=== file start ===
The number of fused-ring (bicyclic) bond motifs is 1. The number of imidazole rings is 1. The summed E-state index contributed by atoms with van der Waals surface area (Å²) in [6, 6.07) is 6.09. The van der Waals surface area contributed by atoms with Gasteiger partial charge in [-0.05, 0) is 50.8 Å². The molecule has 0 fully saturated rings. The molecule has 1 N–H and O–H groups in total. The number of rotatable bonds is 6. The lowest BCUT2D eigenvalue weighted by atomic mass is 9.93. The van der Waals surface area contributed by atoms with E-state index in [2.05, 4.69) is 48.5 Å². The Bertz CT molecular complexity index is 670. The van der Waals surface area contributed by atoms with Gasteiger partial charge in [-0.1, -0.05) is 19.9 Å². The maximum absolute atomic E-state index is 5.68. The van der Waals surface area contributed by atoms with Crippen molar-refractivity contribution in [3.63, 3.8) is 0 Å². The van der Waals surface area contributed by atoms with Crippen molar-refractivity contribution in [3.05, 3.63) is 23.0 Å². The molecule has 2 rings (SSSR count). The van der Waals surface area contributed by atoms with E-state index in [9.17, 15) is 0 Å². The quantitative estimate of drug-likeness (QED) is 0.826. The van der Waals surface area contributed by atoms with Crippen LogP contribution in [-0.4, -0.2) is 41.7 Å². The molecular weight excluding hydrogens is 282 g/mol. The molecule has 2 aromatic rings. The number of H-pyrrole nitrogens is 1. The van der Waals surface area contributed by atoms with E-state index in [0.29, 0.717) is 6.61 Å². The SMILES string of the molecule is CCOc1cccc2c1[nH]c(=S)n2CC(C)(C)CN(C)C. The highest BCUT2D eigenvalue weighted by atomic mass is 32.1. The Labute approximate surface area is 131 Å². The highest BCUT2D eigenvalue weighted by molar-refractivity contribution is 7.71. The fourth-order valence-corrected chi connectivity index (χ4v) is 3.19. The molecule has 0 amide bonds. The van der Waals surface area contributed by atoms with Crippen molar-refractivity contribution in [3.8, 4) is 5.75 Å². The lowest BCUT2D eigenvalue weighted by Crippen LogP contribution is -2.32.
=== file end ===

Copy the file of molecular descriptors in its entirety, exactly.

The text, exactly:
The number of fused-ring (bicyclic) bond motifs is 1. The number of imidazole rings is 1. The summed E-state index contributed by atoms with van der Waals surface area (Å²) in [6, 6.07) is 6.09. The van der Waals surface area contributed by atoms with Gasteiger partial charge in [-0.05, 0) is 50.8 Å². The molecule has 0 fully saturated rings. The molecule has 1 N–H and O–H groups in total. The number of rotatable bonds is 6. The lowest BCUT2D eigenvalue weighted by atomic mass is 9.93. The van der Waals surface area contributed by atoms with E-state index in [2.05, 4.69) is 48.5 Å². The Bertz CT molecular complexity index is 670. The van der Waals surface area contributed by atoms with Gasteiger partial charge in [-0.1, -0.05) is 19.9 Å². The maximum absolute atomic E-state index is 5.68. The van der Waals surface area contributed by atoms with Crippen molar-refractivity contribution in [3.63, 3.8) is 0 Å². The van der Waals surface area contributed by atoms with Crippen molar-refractivity contribution in [3.05, 3.63) is 23.0 Å². The molecule has 2 rings (SSSR count). The van der Waals surface area contributed by atoms with E-state index in [9.17, 15) is 0 Å². The quantitative estimate of drug-likeness (QED) is 0.826. The van der Waals surface area contributed by atoms with Crippen LogP contribution in [-0.4, -0.2) is 41.7 Å². The molecular weight excluding hydrogens is 282 g/mol. The molecule has 2 aromatic rings. The number of H-pyrrole nitrogens is 1. The van der Waals surface area contributed by atoms with E-state index in [0.29, 0.717) is 6.61 Å². The SMILES string of the molecule is CCOc1cccc2c1[nH]c(=S)n2CC(C)(C)CN(C)C. The highest BCUT2D eigenvalue weighted by atomic mass is 32.1. The Labute approximate surface area is 131 Å². The highest BCUT2D eigenvalue weighted by molar-refractivity contribution is 7.71. The fourth-order valence-corrected chi connectivity index (χ4v) is 3.19. The molecule has 0 amide bonds. The van der Waals surface area contributed by atoms with Crippen molar-refractivity contribution in [3.8, 4) is 5.75 Å². The lowest BCUT2D eigenvalue weighted by Crippen LogP contribution is -2.32.